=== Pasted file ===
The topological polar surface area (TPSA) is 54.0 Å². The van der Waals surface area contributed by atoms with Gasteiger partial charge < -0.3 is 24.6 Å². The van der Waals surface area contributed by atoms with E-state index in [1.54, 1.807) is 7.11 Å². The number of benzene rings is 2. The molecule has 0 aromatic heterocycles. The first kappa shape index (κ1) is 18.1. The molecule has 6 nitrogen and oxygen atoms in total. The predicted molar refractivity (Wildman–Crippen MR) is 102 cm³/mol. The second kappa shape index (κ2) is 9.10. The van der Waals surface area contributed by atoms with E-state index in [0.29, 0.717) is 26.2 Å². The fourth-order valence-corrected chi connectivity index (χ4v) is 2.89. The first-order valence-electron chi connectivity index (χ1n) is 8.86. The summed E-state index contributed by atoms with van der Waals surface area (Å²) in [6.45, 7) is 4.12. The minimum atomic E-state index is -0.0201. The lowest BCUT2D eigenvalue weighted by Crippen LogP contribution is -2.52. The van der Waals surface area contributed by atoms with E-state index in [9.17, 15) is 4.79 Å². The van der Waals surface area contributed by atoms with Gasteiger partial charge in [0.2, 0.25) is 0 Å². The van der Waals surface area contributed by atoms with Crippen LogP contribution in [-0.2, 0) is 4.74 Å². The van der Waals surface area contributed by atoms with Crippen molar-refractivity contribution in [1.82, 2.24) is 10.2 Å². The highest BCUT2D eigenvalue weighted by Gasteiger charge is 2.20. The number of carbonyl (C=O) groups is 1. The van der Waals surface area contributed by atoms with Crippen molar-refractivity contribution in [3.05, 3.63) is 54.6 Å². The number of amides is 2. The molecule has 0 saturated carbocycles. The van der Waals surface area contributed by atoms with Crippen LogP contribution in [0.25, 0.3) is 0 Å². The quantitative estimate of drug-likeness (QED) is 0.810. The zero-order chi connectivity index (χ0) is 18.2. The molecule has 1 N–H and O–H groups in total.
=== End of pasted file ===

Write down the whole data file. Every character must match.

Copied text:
The topological polar surface area (TPSA) is 54.0 Å². The van der Waals surface area contributed by atoms with Gasteiger partial charge < -0.3 is 24.6 Å². The van der Waals surface area contributed by atoms with E-state index in [1.54, 1.807) is 7.11 Å². The number of benzene rings is 2. The molecule has 0 aromatic heterocycles. The first kappa shape index (κ1) is 18.1. The molecule has 6 nitrogen and oxygen atoms in total. The predicted molar refractivity (Wildman–Crippen MR) is 102 cm³/mol. The second kappa shape index (κ2) is 9.10. The van der Waals surface area contributed by atoms with E-state index in [0.29, 0.717) is 26.2 Å². The fourth-order valence-corrected chi connectivity index (χ4v) is 2.89. The first-order valence-electron chi connectivity index (χ1n) is 8.86. The summed E-state index contributed by atoms with van der Waals surface area (Å²) in [6.45, 7) is 4.12. The minimum atomic E-state index is -0.0201. The lowest BCUT2D eigenvalue weighted by Crippen LogP contribution is -2.52. The van der Waals surface area contributed by atoms with E-state index in [9.17, 15) is 4.79 Å². The van der Waals surface area contributed by atoms with Gasteiger partial charge in [0.2, 0.25) is 0 Å². The van der Waals surface area contributed by atoms with Crippen LogP contribution in [-0.2, 0) is 4.74 Å². The van der Waals surface area contributed by atoms with Crippen molar-refractivity contribution in [1.82, 2.24) is 10.2 Å². The highest BCUT2D eigenvalue weighted by Gasteiger charge is 2.20. The number of carbonyl (C=O) groups is 1. The van der Waals surface area contributed by atoms with Crippen molar-refractivity contribution in [3.05, 3.63) is 54.6 Å². The number of amides is 2. The molecule has 0 saturated carbocycles. The van der Waals surface area contributed by atoms with Crippen LogP contribution in [0.25, 0.3) is 0 Å². The quantitative estimate of drug-likeness (QED) is 0.810. The zero-order chi connectivity index (χ0) is 18.2. The molecule has 1 N–H and O–H groups in total.